THE AMERICANS, 4.3 – ‘Experimental Prototype City of Tomorrow’

the americans - experimental prototype city of tomorrow

Is there any show as strong at narrative misdirection as The Americans? Four seasons in, the show’s strategy of slowly building tension over multiple episodes, only to suddenly upend the narrative apple cart, should be more predictable… and yet it still works. It’s not even that the show relies on out-of-left-field plot twists—the turn this week’s episode, “Experimental Prototype City of Tomorrow”, takes plays things very fair, by building on the season’s first two episodes and their setup of the deadly virus sample that Philip (Matthew Rhys) can’t get rid of. But episode writer Stephen Schiff does an excellent job of foregrounding the season’s other major conflict before the Glanders virus takes centre stage with sudden, blunt urgency.

the americans - experimental prototype city of tomorrow

Until then, “Experimental Prototype City of Tomorrow” is mostly devoted to advancing character development. There’s the central question of what to do about Pastor Tim (Kelly AuCoin); early on, Philip and Elizabeth (Keri Russell), faced with no good options, meet with Tim. Both sides are surprisingly frank about the situation; Philip and Elizabeth don’t deny anything, but try to urge Tim to see the ways that they’re working for a common cause. But Tim has already told his wife their secret, and ultimately, they’re left with the question of whether to kill them or return to the U.S.S.R. While it’s not surprising which solution Philip and Elizabeth each prefer, it’s interesting to see how their relationship has evolved—what would have been a major argument in the past only elicits a hilariously defeated eye-roll from Philip now, and before the episode’s end, the two have a healthy, frank conversation about the power imbalance in their relationship. While the question at hand is whether they’ll be murdering someone, it’s still nice to see them growing as a couple. It’s important to talk things out, y’know?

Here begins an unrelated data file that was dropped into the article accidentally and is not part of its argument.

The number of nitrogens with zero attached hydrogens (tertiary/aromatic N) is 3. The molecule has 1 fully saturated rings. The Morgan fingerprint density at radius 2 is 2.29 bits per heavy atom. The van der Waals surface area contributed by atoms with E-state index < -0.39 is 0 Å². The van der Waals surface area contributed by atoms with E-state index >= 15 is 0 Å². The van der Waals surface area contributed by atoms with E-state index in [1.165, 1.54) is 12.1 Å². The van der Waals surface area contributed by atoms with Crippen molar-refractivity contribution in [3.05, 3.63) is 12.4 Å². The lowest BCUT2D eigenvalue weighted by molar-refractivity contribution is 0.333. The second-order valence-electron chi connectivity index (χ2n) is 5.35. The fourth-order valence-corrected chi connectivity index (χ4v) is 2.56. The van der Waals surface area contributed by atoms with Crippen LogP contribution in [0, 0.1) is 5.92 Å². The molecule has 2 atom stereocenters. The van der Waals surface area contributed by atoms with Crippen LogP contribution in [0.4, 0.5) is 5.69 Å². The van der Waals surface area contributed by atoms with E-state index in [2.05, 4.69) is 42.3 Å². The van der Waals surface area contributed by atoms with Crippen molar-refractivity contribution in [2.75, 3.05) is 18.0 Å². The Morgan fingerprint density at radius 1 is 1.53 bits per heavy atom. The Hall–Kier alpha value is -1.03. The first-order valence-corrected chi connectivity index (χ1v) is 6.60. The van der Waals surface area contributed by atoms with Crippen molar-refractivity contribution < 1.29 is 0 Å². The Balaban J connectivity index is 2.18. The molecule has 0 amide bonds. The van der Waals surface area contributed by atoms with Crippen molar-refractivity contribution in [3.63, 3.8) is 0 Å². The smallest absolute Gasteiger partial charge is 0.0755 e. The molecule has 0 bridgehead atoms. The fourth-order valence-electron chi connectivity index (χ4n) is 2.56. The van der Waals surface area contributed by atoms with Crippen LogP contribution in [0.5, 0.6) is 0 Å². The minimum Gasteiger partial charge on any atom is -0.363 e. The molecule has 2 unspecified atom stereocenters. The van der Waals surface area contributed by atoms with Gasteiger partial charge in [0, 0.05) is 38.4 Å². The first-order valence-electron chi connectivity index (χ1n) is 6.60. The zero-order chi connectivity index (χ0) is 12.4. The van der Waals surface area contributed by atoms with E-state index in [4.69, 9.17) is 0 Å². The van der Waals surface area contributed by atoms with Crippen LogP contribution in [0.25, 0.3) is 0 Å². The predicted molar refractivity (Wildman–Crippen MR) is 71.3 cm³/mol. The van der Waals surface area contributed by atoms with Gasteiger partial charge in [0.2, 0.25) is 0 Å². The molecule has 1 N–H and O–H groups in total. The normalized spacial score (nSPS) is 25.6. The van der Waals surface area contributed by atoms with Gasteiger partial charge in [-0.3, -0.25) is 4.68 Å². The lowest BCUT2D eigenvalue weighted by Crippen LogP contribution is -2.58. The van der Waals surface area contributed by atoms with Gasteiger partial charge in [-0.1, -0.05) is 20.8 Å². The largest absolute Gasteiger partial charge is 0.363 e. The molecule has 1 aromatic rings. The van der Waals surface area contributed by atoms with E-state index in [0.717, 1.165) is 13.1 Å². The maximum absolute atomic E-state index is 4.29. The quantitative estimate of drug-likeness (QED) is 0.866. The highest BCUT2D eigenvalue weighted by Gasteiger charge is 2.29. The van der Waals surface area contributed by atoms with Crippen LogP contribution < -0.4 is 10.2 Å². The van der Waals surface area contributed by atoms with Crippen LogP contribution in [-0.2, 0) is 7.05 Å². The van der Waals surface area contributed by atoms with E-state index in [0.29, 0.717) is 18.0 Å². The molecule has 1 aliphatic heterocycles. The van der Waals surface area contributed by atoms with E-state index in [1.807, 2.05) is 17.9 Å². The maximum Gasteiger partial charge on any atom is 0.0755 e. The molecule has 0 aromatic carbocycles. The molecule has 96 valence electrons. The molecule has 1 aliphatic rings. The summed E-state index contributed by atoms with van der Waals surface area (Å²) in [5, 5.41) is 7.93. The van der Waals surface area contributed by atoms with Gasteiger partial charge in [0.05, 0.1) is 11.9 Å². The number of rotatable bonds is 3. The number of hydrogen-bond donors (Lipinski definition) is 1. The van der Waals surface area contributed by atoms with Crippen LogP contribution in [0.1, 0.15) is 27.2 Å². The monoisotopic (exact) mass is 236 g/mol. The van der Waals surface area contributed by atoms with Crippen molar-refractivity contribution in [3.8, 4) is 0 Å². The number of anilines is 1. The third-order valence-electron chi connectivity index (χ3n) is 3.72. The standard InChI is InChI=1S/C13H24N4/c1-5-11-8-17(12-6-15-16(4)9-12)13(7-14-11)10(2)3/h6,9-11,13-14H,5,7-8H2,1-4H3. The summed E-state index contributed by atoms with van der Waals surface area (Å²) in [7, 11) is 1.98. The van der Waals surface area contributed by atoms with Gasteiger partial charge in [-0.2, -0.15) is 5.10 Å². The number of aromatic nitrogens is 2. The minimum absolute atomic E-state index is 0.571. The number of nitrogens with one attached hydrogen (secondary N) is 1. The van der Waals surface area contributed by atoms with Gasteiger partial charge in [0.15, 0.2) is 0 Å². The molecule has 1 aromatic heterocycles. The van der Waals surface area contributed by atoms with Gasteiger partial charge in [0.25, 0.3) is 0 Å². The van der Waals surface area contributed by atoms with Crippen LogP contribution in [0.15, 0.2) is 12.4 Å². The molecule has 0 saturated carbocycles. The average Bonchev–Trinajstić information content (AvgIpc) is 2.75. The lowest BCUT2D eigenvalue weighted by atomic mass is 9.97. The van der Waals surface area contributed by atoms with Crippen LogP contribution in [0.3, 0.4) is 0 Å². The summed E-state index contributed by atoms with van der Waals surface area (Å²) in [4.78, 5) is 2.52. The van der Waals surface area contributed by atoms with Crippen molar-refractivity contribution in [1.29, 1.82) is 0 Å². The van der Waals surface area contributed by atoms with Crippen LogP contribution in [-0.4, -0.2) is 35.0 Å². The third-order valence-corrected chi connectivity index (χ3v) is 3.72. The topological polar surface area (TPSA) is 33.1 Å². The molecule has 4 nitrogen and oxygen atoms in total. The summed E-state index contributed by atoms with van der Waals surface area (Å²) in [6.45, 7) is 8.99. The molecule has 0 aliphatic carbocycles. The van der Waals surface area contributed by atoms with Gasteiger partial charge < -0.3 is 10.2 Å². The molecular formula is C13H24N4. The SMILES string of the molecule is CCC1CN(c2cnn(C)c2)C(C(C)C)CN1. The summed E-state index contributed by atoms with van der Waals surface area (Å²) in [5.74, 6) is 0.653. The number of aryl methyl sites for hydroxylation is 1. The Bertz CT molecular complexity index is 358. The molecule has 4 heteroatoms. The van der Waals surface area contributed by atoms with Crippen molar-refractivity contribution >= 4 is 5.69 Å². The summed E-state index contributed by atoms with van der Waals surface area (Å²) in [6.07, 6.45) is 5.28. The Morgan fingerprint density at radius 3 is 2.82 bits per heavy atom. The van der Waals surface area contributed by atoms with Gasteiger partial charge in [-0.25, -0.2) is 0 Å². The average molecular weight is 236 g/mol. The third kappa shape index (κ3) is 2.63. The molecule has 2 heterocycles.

Other characters echo the feeling that our main characters are at least contemplating the idea of moving on. There’s Nina (Annet Mahendru), being informed that it’s being decided whether she’ll face “extraordinary punishment”, but content to know that she hasn’t put Anton in danger. And Gabriel (Frank Langella), who echoes Philip’s misgivings when he insists to Claudia (Margo Martindale) that the Jennings family should be sent home. Meanwhile, at the FBI, Frank (Richard Thomas) is chewing out the office for not logging copies and using language in memos that suggests the FBI is capable of feelings, and Stan (Noah Emmerich) is taking steps to act on his suspicions about Martha (Alison Wright). There’s a sense that all of the characters are being worn down, ready for a big change, with Elizabeth experiencing a real sense of camaraderie with a new potential source, Young-hee (Ruthie Ann Miles), and her family. Everyone is looking to get out, to some degree, and the Jennings family is offered temporary respite with the promise of a trip to Epcot (which gives this episode its title), even if it’s a ruse so that Pastor Tim and his wife can be taken care of while they’re gone. Like the ominous dream has of a reunion with Stan, even the promise of escape is pregnant with a sense of menace.

the americans - experimental prototype city of tomorrow

There won’t be any trip to Epcot, though—in the episode’s final minutes, Philip and Elizabeth discover that Gabriel, who was in possession of the Glanders vial, has somehow been infected, meaning that they’ve also been exposed. They meet up with William (Dylan Baker) who, after unsuccessfully trying to flee, offers them an anecdote (we learn a little about this mysterious new character when he rattles off the many ways that the antidotes and vaccines his work requires have destroyed his body). The episode ends with the four characters in Gabriel’s safe house and under quarantine. It’s a perfect cliffhanger, and a reminder that the show’s writers know exactly what they’re doing. It’s earned our patience in character-building moments like the scenes between Elizabeth and Young-hee, or the heartbreaking moment at the beginning of the episode where Martha admits to “Clark” that she’s not used to his real face yet. It’s a deliberate show by design, but when it shifts into high gear, it’s worth the wait.

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